By The Wire Staff on 12/12/2016
Nine members of the audience who decided not to stand up for the national anthem on principle during the screening of a film were assaulted during the interval.
It’s all downhill from here. Credit: Rahul Ravi/Flickr CC 2.0
December 11, 7.14 pm: In what is perhaps the first instance of viewer vigilantism in the wake of the Supreme Court ordering movie halls to play the national anthem before each screening and for members of the audience to stand at attention for its duration, six people were detained by the police after an altercation at a theatre because they failed to stand up for the national anthem.
A group of nine men and women were attending the 11.30 AM show of Chennai 600028: II Innings at Kasi theatre in Ekattuthangal in Chennai on Sunday. According to one of them, they decided on principle not to stand for the national anthem. Initially, nothing happened and the screening went on peacefully. During the interval, some men who were part of the audience approached the group and after subjecting them to verbal abuse, resorted to violence. “Three of them have assaulted a male member of our group and tried to assault us girls also, using very abusive language and grabbing our hands,” one of the victims told The Wire.
The police arrived and detained six of the group of nine. They were taken to the R10 police station at MGR Nagar, Chennai where a complaint against them was reportedly registered by three agitators from the group that had taken umbrage. The complaint is said to not be directly related to the ‘unpatriotic’ act of sitting during the national anthem but is allegedly a case of physical assault. During the altercation, one of the agitators allegedly had his nose broken. The six were later released on personal bail.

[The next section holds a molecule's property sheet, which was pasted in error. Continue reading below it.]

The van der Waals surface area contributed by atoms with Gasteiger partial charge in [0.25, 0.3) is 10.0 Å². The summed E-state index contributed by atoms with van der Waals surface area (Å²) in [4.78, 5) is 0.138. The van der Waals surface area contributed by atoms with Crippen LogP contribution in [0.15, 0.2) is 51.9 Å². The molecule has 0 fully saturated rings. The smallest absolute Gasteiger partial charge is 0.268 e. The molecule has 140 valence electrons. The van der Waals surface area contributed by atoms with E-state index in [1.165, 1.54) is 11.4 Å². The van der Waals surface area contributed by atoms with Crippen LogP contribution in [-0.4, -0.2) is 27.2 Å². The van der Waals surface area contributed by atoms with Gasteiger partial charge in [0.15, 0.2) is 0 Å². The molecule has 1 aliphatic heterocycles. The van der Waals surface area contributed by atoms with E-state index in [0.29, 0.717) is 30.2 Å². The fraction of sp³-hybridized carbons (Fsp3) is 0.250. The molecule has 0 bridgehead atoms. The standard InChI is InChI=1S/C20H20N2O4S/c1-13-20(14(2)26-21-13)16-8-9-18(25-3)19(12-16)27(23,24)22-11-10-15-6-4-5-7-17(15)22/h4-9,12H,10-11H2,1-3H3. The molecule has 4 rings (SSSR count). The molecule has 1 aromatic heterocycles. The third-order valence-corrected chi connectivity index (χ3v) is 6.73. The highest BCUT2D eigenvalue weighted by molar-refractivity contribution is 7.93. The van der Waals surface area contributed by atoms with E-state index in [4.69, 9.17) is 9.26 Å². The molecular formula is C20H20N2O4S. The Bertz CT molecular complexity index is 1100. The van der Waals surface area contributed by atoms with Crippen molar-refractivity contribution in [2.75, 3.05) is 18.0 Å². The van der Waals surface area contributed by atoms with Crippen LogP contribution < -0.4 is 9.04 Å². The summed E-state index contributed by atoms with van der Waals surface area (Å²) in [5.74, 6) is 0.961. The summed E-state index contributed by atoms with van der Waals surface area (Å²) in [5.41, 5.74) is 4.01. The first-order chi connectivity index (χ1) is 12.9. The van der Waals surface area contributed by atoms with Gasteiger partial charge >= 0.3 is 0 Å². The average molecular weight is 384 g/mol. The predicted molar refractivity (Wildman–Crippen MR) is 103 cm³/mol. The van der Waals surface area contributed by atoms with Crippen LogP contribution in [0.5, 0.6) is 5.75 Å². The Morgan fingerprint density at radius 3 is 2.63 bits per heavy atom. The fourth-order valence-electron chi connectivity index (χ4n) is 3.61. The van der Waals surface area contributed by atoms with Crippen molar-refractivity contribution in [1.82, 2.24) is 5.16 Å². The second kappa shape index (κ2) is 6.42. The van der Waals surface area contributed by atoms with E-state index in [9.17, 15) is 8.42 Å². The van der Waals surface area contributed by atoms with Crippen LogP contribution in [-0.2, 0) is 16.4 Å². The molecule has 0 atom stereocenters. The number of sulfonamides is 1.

It is unclear at the moment whether the police were called in response to the act of sitting during the anthem or after the altercation between the two groups began. The R10 police station could not be contacted for comment.
The Supreme Court on November 30 had given cinema halls one week to implement its diktat. During that time, the judgment has already come under a lot of criticism from legal scholars and lawyers who claim that it is unconstitutional and a departure from the court’s earlier jurisprudence on the national anthem.
Update – December 12, 10.45 am: The Hindu has reported that a case has been registered against seven people invoking provisions of the Prevention of Insults to National Honour 1971.
According to Shreela M., one of the seven people booked, “When we left the station yesterday at around six o’clock, the police were talking about reaching a compromise and a petty charge against one of our group had been noted. We only learned these new details from The Hindu,” she told The Wire.
According to her, the details of the charge were changed after her group as well as the other group had left the station. She also denies the allegation of any selfie-taking. “This was the first time any of us had gone to a cinema since the Supreme Court judgement. We were avoiding going alone because we knew our conscience would not allow us to stand during the national anthem. So we decided to go as a group.”
“We do not welcome the Supreme Court’s move. If it is constitutional or unconstitutional… we feel that it simply enables vigilantes all over the country to take up moral policing. Even yesterday, [one of the assailants] said that he will attack anyone who doesn’t stand up for the national anthem. This seems to be a trend with Trump talking about the national flag, and in Kerala, attenders of the film festival will have to stand forty times.”